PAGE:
The objectives of this article are to: (1) characterize the special requirements for practicing leadership in community-based, social change settings; (2) identify a distinctive kind of leadership, called community entrepreneurship, which is appropriate to such settings; and (3) draw implications for leadership theory and for practice in similar settings. Community-based social change settings are highly dynamic and complex. They are characterized by diverse interests, temporary and fluid alliances, and fast-paced and equivocal events that confound traditional leadership concepts. By reflecting on our own overlapping community-based experiences, we strive to improve our understanding about how community-based leaders practice social change. We call this practice community entrepreneurship.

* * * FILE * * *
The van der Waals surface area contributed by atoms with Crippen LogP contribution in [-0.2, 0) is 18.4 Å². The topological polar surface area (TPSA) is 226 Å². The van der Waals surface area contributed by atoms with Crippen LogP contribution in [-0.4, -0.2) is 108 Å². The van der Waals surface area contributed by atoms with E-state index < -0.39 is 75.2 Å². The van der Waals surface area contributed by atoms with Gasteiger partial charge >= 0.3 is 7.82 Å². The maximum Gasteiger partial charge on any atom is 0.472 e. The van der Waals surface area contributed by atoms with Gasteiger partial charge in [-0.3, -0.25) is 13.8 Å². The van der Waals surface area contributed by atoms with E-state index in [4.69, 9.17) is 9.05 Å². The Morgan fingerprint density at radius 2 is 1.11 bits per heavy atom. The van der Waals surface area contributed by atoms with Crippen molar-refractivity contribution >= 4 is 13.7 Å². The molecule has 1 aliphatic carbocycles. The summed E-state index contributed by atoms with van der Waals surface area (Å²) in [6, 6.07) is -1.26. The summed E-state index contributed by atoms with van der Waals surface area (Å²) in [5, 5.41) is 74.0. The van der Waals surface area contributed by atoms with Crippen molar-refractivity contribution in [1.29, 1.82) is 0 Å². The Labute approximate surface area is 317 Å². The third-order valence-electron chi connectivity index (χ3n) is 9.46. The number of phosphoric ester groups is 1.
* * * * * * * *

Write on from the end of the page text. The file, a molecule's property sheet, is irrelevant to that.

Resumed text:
Research Professor. Director at Learning Change Project – Research on society, culture, art, neuroscience, cognition, critical thinking, intelligence, creativity, autopoiesis, self-organization, rhizomes, complexity, systems, networks, sustainability, thinkers, ++
Giorgio Bertini does not work for, consult, own shares in or receive funding from any company or organization that would benefit from these papers, and has disclosed no relevant affiliations beyond their academic appointment.
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